Role of institutions highlighted in the success of integration movement

ST. KITTS, JANUARY 23RD 2011 (CUOPM) – Current Chairman of the Organisation of Eastern Caribbean States (OECS), St. Kitts and Nevis Prime Minister Hon. Dr. Denzil L. Douglas is crediting several institutions with the successes of the regional integration movement and keeping it alive.

In a statement to mark the coming into force of the Revised Treaty of Basseterre Establishing the OECS Economic Union, Prime Minister Douglas singled out the Eastern Caribbean Supreme Court, the Eastern Caribbean Central Bank, the Eastern Caribbean Telecommunications Authority and the OECS Secretariat.

He noted that for the last forty years, long before the formal establishment of the Organisation, the people of the OECS have benefitted from the operation of a single, fully functional regional judiciary, the OECS Supreme Court.

“This institution finds no parallel in the world, except perhaps with the European Court of Justice. Quite apart from its excellent record within the region, it has had a long and proud record of contributing to the development of international jurisprudence, with some of its best legal minds being pressed into service toward the resolution of problems in various parts of the world,” said Dr. Douglas.

He boasted that since 1965, long before it was ever contemplated by the region’s friends in Europe, OECS Member States have enjoyed a single currency, the Eastern Caribbean Dollar, which stands today as one of the most stable currencies in the world, having maintained a fixed rate of exchange to the US Dollar since 1976, thirty-five years ago!

This currency, the associated institutional arrangements, and the entire banking system within the OECS is managed and regulated by a single authority, the Eastern Caribbean Central Bank.

This institution which had its origins in the 1965 establishment of the Eastern Caribbean Currency Authority is today a Central Bank of the highest international repute!

Another institution of long standing is the Eastern Caribbean Civil Aviation Authority, which boasts a successful record in the management and regulation of the airspace and civil aviation within the OECS.


The region’s success at integration is also evident in the establishment and successful operation of other institutions of more recent vintage but of equally high international standing, such as Eastern Caribbean Stock Exchange, established upon a platform that is one of the most technologically advanced; or the Eastern Caribbean Telecommunications Authority, the single Authority for oversight of a fully liberalized Telecommunications Sector; or the OECS Pharmaceutical Procurement Service which has realized tremendous benefits for the regional Health Sector through the joint procurement of pharmaceuticals. Indeed, the OECS approach to the procurement of pharmaceuticals has attracted much interest in various parts of the developing world.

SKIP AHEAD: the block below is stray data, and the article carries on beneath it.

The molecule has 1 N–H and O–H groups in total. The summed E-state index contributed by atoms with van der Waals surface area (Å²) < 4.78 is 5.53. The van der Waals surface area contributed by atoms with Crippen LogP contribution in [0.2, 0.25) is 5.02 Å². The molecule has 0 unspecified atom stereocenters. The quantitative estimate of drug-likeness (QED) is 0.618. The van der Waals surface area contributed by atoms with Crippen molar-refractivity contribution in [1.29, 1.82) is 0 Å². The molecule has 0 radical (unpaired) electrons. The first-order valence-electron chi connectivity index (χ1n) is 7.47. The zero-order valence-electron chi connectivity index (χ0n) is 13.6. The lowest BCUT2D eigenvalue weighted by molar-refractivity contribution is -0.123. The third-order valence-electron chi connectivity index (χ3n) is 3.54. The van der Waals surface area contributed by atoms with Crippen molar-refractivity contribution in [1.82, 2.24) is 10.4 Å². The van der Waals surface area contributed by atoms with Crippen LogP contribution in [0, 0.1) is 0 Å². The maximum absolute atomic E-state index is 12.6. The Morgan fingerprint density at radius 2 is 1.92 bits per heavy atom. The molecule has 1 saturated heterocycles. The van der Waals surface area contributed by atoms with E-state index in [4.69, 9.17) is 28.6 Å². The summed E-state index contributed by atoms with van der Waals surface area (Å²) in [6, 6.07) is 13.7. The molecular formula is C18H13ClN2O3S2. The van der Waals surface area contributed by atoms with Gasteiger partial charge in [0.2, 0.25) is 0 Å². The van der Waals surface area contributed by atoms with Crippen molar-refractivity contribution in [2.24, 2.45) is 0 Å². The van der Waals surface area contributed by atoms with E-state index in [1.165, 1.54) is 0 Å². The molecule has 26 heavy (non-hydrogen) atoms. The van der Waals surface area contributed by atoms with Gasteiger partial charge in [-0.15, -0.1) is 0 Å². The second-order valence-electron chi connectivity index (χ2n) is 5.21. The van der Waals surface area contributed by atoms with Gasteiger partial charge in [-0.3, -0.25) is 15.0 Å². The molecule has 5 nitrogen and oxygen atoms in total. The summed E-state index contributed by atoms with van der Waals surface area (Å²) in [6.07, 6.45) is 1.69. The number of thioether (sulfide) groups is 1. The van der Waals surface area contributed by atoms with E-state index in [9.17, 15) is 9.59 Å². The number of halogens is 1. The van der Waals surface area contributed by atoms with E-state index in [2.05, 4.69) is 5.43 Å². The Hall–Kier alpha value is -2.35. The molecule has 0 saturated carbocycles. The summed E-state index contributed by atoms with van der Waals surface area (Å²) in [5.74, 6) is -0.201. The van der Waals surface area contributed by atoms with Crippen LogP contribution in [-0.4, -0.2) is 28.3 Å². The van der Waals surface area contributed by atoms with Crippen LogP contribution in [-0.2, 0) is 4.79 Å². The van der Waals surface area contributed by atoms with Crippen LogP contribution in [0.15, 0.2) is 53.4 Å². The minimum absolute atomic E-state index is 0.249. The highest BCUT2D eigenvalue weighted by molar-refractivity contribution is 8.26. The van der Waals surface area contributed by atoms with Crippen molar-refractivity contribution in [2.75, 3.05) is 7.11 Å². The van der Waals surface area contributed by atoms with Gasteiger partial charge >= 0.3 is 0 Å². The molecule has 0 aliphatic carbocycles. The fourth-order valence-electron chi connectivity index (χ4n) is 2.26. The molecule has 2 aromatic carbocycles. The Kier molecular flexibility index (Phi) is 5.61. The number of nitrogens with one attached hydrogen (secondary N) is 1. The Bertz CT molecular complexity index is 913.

“At the centre of it all is the OECS Secretariat, the principal Organ responsible for the general administration of our Organisation, and in particular, implementation of activities leading to the formation of and now the operationalisation of the OECS Economic Union. The Secretariat is responsible for promoting such pursuits as joint diplomatic representation in major international capitals and institutions; policy harmonization and coordination in various spheres of human endeavour including critical areas such as energy, tourism, air transportation, health, education and judicial reform, as well as trade negotiations,” said Prime Minister Douglas in a radio and television statement to the peoples of the independent OECS states of Antigua and Barbuda, Dominica, Grenada, St. Kitts and Nevis, St. Lucia and St. Vincent and the Grenadines.

He pointed out that in recent times, and at the behest of the Authority, the Secretariat has been engaged in a process of representing the region’s strategic interests through the development of relationships internationally, with non-traditional partners in different parts of the world – a move which has brought major dividends by way of the mobilization of unprecedented levels of developmental resources.

“These institutions and policy approaches to which I refer, have not only contributed significantly to the vastly improved quality of life which our people now enjoy, but they have also served as models for other countries and groups of countries in circumstances similar to ours. Indeed the OECS Model of Development has been hailed by leading international institutions such as the World Bank as a model worthy of emulation by Small Island Developing States,” said the Hon. Dr. Denzil L. Douglas, OECS Chairman and Prime Minister of St. Kitts and Nevis.

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